Product Report
Brooke Wisdom | April 3, 2010

Caterpillar projects Tier 4 Interim price hikes

By Mike Anderson


Billed as “the most aggressive and expensive product development initiative in Caterpillar history,” the equipment manufacturing giant’s Tier 4 Interim diesel engine technology will use a “state-of-the-art integrated system” built upon established ACERT technology.

To complement Cat’s Clean Emissions Module (CEM), new powertrain technologies and aftertreatment devices will be specifically tailored to products, Caterpillar announced at a strategy update in Peoria, Ill. All new and additional equipment to come will be housed within the structure of the enhanced machines. With the engineering work for Tier 4 Interim products done with Tier 4 Final requirements in mind, the CEM “space claim” will not change, explained Tana Utley, Caterpillar chief technology officer.

Cat says this effort translates into an overall price increase up to 12 percent over “our overall Tier 4 Interim deployment.” For machines ranging 174 to 750 horsepower (130 to 560 kW), that three-year period begins Jan. 1, 2011, and about one-third of the price hike, or four percent overall, is anticipated on those machines effective that date. Actual machine costs will vary depending on equipment type and size.

“Our pricing strategy will focus on providing customers with the best value proposition in the market – a broad-based deployment process that minimizes disruption while at the same time allows the company to recover significant multi-year costs necessary to meet the new regulations,” says Stu Levenick, Caterpillar group president. And the costs will be spread around. “We plan to initiate broad-based emissions-related price actions also starting Jan. 1, 2011, for all products, including those using transitional provisions,” says Levenick. Under both Environmental Protection Agency (EPA) and European Union (EU) regulations, “flex” programs permit a limited percentage of machines powered with engines meeting prior Tier emissions requirements to be introduced.

The costs of the Caterpillar program to accommodate power and product enhancement for the about 300 different machines affected haven’t been finalized, says Utley, “but it’s going to be easy to surpass the ACERT investment” of $1 billion. Caterpillar introduced ACERT Technology to initially meet EPA ‘04 regulations for on-highway trucks, followed by off-road machines. The fuel system allows for multiple, precise injections each combustion cycle. An advanced air system provides more cool air in the combustion chamber.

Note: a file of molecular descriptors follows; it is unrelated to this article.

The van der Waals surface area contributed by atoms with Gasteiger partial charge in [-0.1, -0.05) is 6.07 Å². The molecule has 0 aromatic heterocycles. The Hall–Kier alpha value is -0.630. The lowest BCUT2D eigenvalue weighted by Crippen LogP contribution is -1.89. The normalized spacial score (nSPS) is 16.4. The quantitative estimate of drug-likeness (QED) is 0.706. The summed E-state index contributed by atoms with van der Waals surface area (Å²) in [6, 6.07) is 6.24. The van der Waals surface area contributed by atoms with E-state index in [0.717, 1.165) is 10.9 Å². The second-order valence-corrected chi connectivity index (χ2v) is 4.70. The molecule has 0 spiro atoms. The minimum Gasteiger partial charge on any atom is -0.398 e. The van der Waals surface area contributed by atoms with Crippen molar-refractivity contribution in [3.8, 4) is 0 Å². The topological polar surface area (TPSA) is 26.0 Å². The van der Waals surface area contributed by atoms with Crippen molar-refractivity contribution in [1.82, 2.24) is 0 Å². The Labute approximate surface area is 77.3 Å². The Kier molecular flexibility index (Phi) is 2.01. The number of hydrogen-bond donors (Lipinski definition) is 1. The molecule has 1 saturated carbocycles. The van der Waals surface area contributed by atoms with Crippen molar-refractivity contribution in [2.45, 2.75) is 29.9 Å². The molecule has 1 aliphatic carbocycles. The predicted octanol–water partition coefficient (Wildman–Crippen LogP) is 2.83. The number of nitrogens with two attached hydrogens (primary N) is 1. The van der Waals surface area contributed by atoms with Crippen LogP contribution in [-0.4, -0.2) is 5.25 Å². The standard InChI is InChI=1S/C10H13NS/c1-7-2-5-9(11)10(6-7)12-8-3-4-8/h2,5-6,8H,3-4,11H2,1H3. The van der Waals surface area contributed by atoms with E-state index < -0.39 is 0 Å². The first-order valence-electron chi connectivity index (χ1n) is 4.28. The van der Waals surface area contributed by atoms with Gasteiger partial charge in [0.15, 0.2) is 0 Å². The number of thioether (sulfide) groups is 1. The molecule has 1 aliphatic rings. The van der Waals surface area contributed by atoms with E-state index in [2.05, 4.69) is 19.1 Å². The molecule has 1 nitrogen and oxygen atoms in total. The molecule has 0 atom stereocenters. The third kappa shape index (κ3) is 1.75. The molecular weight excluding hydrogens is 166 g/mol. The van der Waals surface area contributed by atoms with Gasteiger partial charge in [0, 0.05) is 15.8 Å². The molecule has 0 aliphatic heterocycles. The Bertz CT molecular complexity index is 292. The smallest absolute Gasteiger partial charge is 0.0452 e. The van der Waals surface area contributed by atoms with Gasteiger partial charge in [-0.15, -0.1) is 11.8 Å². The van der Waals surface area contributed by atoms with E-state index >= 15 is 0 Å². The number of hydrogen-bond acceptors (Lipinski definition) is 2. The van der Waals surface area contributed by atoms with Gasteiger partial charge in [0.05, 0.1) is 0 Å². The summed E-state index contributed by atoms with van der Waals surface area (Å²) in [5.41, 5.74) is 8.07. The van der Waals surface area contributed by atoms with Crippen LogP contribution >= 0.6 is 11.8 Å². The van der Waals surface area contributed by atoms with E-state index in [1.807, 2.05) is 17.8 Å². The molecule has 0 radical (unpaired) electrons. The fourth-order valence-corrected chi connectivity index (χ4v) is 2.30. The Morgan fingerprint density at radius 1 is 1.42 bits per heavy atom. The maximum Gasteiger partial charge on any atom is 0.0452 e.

Now in field-follow development, the new 336E excavator will be among the first Caterpillar equipment models to incorporate the Clean Emissions Module (CEM) technology as part of Caterpillar’s Tier 4 Interim diesel engine strategy.

Tier 4 standards require emissions of particulate matter and nitrogen oxides to be reduced by more than 90 percent from Tier 3. Cat projects it will accumulate nearly one million hours of testing on Tier 4 Interim engines by the end of 2010. Industry followers gathered at the Edwards Learning and Demonstration facility for the strategy update were shown a field-follow 336E crawler excavator featuring the new CEM technology. Other preview machines included a 140M motor grader, 980H wheel loader and 775 off-highway truck.

Beyond the Tier 4 Interim period designed to provide time to transfer technology from highway to off-road engines, Tier 4 Final will phase-in beginning in 2014, requiring an additional 50-percent reduction in oxides of nitrogen from Tier 4 Interim. For Caterpillar, the company says selective catalytic reduction (SCR) is among the technologies it’s considering for Tier 4 Final. SCR, or any other technology included in Cat’s Tier 4 Final solution, will be built upon its Tier 4 Interim solution. These engines will require new oil formulations, available through Caterpillar and other vendors. EW

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